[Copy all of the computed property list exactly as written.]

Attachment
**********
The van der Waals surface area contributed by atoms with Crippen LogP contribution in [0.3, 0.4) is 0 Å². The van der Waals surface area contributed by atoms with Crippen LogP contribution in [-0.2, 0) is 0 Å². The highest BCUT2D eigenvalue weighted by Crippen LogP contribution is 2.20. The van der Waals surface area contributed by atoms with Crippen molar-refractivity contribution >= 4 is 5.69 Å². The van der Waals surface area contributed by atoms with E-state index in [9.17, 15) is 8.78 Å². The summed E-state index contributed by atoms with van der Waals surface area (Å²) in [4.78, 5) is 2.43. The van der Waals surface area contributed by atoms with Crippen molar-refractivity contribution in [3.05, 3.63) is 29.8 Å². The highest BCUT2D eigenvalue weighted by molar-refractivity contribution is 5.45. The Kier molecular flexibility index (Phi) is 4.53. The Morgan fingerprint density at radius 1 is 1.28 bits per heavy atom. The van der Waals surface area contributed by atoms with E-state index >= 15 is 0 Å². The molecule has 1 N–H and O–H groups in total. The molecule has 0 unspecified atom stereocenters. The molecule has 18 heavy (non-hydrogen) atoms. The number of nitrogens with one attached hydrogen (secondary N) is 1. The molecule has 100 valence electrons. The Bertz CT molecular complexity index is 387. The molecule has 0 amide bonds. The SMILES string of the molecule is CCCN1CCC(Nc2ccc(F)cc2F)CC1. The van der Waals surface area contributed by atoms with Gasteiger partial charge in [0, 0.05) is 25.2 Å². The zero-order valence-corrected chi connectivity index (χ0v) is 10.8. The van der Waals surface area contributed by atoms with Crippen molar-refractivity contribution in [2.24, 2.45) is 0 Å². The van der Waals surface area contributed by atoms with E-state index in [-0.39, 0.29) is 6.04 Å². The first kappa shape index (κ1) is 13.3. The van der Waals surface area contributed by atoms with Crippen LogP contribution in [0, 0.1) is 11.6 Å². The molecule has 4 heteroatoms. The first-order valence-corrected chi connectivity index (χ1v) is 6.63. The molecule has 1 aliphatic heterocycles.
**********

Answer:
The van der Waals surface area contributed by atoms with Crippen LogP contribution in [0.3, 0.4) is 0 Å². The van der Waals surface area contributed by atoms with Crippen LogP contribution in [-0.2, 0) is 0 Å². The highest BCUT2D eigenvalue weighted by Crippen LogP contribution is 2.20. The van der Waals surface area contributed by atoms with Crippen molar-refractivity contribution >= 4 is 5.69 Å². The van der Waals surface area contributed by atoms with E-state index in [9.17, 15) is 8.78 Å². The summed E-state index contributed by atoms with van der Waals surface area (Å²) in [4.78, 5) is 2.43. The van der Waals surface area contributed by atoms with Crippen molar-refractivity contribution in [3.05, 3.63) is 29.8 Å². The highest BCUT2D eigenvalue weighted by molar-refractivity contribution is 5.45. The Kier molecular flexibility index (Phi) is 4.53. The Morgan fingerprint density at radius 1 is 1.28 bits per heavy atom. The van der Waals surface area contributed by atoms with E-state index >= 15 is 0 Å². The molecule has 1 N–H and O–H groups in total. The molecule has 0 unspecified atom stereocenters. The molecule has 18 heavy (non-hydrogen) atoms. The number of nitrogens with one attached hydrogen (secondary N) is 1. The molecule has 100 valence electrons. The Bertz CT molecular complexity index is 387. The molecule has 0 amide bonds. The SMILES string of the molecule is CCCN1CCC(Nc2ccc(F)cc2F)CC1. The van der Waals surface area contributed by atoms with Gasteiger partial charge in [0, 0.05) is 25.2 Å². The zero-order valence-corrected chi connectivity index (χ0v) is 10.8. The van der Waals surface area contributed by atoms with Crippen molar-refractivity contribution in [2.24, 2.45) is 0 Å². The van der Waals surface area contributed by atoms with E-state index in [-0.39, 0.29) is 6.04 Å². The first kappa shape index (κ1) is 13.3. The van der Waals surface area contributed by atoms with Crippen LogP contribution in [0, 0.1) is 11.6 Å². The molecule has 4 heteroatoms. The first-order valence-corrected chi connectivity index (χ1v) is 6.63. The molecule has 1 aliphatic heterocycles.